from selfies to selfless
"Now might not be the time to point the camera at ourselves. Right now, we need more selflessness and less selfies"
Featured in this photo: my hero and friend Connie, registered nurse
I love a good selfie as much as anyone. Those moments when the light is just right, and your phone is in your hand (because where else would it be), and you get the perfect shot. For the most part, I feel sharing a selfie is about positivity and radiating inner joy. But now might not be the time to point the camera at ourselves. Right now, we need more selflessness and less selfies.
There are people outside my four walls that have given of themselves in ways I truly admire. They continued working frontline jobs as care and medical personnel, and service and delivery workers, while the rest of us did our part by staying home. I will guarantee at the end of their difficult days they were not in the mood to snap a selfie. Yet some of them did. The images of healthcare professionals sharing photos of themselves with mask marks and bruises on their faces after working long days caring for ailing patients really struck me. These people and their efforts are the true definition of selflessness. It is due to the sacrifices of others that we are currently able to get many of our basic freedoms back. It is also because of a focus on the greater good we will appreciate those freedoms more than ever. I truly believe there are positive outcomes to be found amid our recent struggles. I think many of us have witnessed acts of heroism, and have learned to put others first in unprecedented ways. We have shifted away from individualistic thinking.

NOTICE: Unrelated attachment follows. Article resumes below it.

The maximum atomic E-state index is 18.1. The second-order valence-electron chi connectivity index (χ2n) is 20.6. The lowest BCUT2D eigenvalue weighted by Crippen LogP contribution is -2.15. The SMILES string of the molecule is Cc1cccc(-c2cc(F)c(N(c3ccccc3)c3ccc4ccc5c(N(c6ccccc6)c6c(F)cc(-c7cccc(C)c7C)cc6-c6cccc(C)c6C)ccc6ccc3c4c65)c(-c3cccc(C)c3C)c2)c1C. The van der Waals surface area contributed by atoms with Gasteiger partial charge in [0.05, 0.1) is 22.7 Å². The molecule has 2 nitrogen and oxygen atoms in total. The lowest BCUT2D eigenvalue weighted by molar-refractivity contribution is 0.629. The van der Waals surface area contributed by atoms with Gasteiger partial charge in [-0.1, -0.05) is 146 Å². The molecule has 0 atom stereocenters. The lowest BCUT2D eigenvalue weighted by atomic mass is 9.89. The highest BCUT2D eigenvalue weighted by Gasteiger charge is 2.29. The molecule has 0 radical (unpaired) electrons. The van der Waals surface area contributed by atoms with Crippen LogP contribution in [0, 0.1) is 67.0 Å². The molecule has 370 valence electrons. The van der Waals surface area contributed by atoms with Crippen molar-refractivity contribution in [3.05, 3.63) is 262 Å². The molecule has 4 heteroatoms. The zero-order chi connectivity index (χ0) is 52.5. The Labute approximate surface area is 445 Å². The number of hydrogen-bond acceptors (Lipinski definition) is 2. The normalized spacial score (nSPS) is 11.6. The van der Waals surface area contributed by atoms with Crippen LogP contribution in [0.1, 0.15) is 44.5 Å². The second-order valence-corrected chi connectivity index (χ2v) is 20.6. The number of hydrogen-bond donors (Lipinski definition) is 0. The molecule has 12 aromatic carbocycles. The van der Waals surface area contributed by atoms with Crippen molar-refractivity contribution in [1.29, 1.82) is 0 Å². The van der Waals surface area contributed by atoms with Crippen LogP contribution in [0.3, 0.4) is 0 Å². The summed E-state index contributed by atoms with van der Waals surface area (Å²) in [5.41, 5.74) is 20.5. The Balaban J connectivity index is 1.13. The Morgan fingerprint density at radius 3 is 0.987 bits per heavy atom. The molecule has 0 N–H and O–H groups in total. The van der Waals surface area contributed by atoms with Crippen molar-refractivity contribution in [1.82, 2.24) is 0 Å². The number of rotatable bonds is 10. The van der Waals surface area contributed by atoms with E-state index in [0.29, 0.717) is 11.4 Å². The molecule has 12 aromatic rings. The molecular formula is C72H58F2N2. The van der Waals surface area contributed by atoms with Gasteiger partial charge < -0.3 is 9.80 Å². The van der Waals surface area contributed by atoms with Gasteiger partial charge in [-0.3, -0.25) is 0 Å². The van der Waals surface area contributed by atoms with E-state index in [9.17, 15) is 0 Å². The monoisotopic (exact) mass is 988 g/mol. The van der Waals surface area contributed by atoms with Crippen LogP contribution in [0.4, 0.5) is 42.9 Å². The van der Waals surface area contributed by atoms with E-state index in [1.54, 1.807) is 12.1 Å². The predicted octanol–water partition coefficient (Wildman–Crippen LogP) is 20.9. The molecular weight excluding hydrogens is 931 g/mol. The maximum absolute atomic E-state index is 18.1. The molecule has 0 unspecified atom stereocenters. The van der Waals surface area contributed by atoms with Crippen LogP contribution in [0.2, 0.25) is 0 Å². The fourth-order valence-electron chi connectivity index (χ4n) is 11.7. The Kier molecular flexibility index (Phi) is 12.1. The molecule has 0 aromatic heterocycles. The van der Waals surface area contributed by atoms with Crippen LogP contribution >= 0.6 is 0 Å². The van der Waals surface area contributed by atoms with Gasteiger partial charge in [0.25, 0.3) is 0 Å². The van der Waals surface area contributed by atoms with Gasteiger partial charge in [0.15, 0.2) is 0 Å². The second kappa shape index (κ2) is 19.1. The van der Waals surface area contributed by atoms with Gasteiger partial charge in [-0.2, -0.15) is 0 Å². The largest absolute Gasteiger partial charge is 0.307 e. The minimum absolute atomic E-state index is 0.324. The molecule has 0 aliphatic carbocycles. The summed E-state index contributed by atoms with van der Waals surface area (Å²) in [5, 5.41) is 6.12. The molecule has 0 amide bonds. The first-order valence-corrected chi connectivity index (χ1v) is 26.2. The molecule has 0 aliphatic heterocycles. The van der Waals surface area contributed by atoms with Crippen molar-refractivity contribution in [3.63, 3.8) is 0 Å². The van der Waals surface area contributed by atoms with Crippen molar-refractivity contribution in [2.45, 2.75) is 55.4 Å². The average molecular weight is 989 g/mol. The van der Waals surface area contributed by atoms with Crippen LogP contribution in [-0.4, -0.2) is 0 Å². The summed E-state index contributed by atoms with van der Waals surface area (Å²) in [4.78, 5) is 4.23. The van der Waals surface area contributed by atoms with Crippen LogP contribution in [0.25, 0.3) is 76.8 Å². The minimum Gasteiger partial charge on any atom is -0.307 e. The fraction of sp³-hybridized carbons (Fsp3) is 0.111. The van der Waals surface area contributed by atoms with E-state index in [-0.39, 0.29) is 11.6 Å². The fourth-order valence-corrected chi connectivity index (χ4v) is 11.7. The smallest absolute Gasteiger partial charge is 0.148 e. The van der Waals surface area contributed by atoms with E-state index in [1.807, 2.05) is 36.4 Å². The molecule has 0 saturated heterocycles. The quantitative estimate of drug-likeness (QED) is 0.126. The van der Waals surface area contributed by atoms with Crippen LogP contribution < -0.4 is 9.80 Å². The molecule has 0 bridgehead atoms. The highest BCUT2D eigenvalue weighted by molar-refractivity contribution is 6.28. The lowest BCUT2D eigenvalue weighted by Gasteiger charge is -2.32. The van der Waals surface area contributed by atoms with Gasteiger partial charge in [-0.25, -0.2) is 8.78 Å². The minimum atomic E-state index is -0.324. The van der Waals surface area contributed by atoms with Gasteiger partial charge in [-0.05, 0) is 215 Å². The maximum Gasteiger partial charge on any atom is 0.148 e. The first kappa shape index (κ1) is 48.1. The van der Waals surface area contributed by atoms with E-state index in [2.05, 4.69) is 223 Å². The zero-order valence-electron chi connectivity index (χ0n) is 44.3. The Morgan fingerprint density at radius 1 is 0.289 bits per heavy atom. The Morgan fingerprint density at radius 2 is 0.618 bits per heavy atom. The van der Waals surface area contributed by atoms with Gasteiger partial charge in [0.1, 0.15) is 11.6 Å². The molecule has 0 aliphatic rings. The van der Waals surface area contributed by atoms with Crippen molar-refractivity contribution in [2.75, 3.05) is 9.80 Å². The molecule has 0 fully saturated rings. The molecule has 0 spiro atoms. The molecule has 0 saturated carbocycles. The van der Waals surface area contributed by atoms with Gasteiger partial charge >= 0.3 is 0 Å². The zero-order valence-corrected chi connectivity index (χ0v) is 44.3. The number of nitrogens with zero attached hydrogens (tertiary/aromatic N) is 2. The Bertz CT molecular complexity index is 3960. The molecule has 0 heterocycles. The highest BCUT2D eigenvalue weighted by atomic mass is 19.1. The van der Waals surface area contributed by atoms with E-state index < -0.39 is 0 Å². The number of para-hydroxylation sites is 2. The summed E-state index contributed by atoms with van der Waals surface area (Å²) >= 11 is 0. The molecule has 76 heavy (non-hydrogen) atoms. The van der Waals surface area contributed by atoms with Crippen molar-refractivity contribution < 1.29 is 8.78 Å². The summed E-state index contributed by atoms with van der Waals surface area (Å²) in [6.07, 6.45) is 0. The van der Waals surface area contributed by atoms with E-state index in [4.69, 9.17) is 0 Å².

I have reflected about influencer culture and how rapidly it shifted from lifestyle content to a focus on basic human needs. The true influencers of now are the people who worked hard to keep us fed, informed and safe. I still think there is a time and place for seeking distraction and getting lifestyle tips, but I also believe we need to balance that with gratitude, reflection and acts of service.
There are many different ways to be selfless.
I have always believed in acts of service. Volunteerism is something everyone can do in some form. There are many organizations who need skilled or general assistance and it can be as easy as choosing a cause or organization you believe in and finding out what they need. Some service can be done from the comfort of your home, or from a computer by donating professional expertise. Some can be done on the ground by donating time and effort. It all makes a difference and is an important part of building a strong community.
Doing check ins with people is a simple way to help others. It does not take much time to send a text, or make a phone call to someone to let them know you are thinking of them. I have been the recipient of this form of kindness and it is always appreciated. I try to pay that energy forward by doing check-ins of my own, sometimes reaching out to people I don’t talk to often, so they know they are still important to me. Checking in is something we can do any time, from anywhere, for any reason, and I think it is something that should continue long after our current situation is behind us.
This is an unprecedented and uncertain time for most charities. Many have had fundraising events cancelled, and with a struggling economy, even regular donors may be pulling back. This is a time when personal donations will be more important than ever. These mindful and directed efforts can be a shift in how we normally deploy our support. If we are used to buying event tickets, or contributing to a 50/50, we can instead consider making donations directly to the charities of our choice. They will need us more than ever. If each of us can donate even a small amount, it will go a long way to making sure critical work and essential services within our community continue. I guarantee every charity or non-profit organization you can think of needs assistance.
There are so many ways to help. It is indeed a time to be selfless. What will you do?
The selfies can wait.